Before you leave the house with your cat in their carrier, always make sure the top of their carrier is securely attached, and that the carrier door is locked- as you don’t want an escapee! But it’s always worth making sure your cat’s microchip details are up-to-date so you’re prepared for any worst-case scenarios. It’s also a good idea to place a blanket over the front of your cat carrier, as this can help your puss to feel secure and safe.

Cat sitting in cat carrier
It’s important to only have one cat in a carrier

How big should your cat’s carrier be?

It’s important to have a carrier that is large enough for your cat to be able to turn around inside, but not so big that your cat may slide around and hurt themselves when travelling. It’s also important not to put more than one cat in each carrier- even if your cats get on well- as cats don’t like to be in confined spaces together and may become aggressive.

The ideal cat carrier

Cat carriers come in all shapes, sizes and materials, and there are a few key things to look out for when selecting a new carrier. A carrier that’s perfect for your puss should ideally:

  • Be large enough for your cat, but not too big!
  • Have a detachable lid, to easily get your cat in and out.
  • Be made of a sturdy, cat-safe material such as plastic.
  • Have sides that are not see-through, as this will allow your cat to hide and feel safe when travelling.
  • Have a door at the front and the back (not many carriers are made this way but having two doors can make getting your cat out of their carrier much easier, as they tend to squish themselves into a ball right at the back of the carrying basket).

Cattery and kennels 

When taking your cat to a cattery, kennel or cat hotel, it’s important to try and find one that’s relatively close by. This is important because cats don’t like to travel for long distances in the car and may become stressed. So, the less time your pet is in the car travelling, the better!

Long car journeys can stress your cat out

How to train a cat

Cat training is defined as shaping a cat’s behaviour through positive reinforcement, which basically means getting them to do certain things (like walking into their cat carrier or letting you check their paws) by making the experience more positive (with familiar items or pheromone sprays) or by rewarding them afterwards (normally with treats).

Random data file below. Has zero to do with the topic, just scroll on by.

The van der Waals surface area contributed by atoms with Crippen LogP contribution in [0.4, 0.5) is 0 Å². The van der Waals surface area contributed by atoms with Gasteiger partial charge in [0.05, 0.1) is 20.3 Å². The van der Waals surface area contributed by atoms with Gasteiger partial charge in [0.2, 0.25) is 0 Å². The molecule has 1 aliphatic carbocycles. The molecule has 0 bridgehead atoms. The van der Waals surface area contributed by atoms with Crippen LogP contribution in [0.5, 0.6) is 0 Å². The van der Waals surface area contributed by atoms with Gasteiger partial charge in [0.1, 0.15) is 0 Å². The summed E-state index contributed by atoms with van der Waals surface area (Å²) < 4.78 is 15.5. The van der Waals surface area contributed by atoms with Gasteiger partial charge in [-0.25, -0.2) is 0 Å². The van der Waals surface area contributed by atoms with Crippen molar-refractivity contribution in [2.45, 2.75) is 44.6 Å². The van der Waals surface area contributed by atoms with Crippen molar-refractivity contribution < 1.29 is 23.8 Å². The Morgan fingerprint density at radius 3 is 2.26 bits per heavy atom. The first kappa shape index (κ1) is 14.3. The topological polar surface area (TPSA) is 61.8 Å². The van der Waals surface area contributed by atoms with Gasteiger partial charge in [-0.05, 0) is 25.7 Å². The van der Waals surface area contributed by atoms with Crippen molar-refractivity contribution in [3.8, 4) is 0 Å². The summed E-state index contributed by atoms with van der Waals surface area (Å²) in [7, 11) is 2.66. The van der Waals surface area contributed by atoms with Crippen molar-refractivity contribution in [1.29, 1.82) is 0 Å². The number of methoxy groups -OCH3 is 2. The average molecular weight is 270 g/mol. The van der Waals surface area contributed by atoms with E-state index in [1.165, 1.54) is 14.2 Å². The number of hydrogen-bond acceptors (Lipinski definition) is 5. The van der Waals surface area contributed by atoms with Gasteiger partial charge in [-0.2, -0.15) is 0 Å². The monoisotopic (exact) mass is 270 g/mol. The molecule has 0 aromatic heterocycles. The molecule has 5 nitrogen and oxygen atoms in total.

Unlike dogs, cats are not able to read our behaviour as well and don’t have the innate desire to please us in the ways dogs do. This means that the best way to motivate them to do something is through food.

Cat training can be used to get your cat to do all kinds of useful things, from getting them into their carrier stress-free, to allowing you to have a good look at their teeth. And training is also brilliant for strengthening your bond with your feline friend, as well as improving their happiness by stimulating their mind and preventing them from becoming bored.

That being said, it’s important to not have too higher expectations, as it can take some time for your puss to learn new things. It’s also vital that you always view training as a fun game with your cat. Don’t become frustrated if your puss doesn’t learn something straight away and never punish your furball, as the best way for your cat to learn is in a happy and relaxed environment.

What’s the best age to train a cat?

If you’re going to start training your cat, it’s best to start from a young age, as kittens will often find it easier to learn new behaviours. That being said, adult cats can also be very receptive to training- so you can teach an old cat new tricks!

Want to know more about cat training? Check out our article, ‘Do cats play fetch?’ here.

For freebies, pet advice and prizes

Sign up to our newsletter

I'm interested in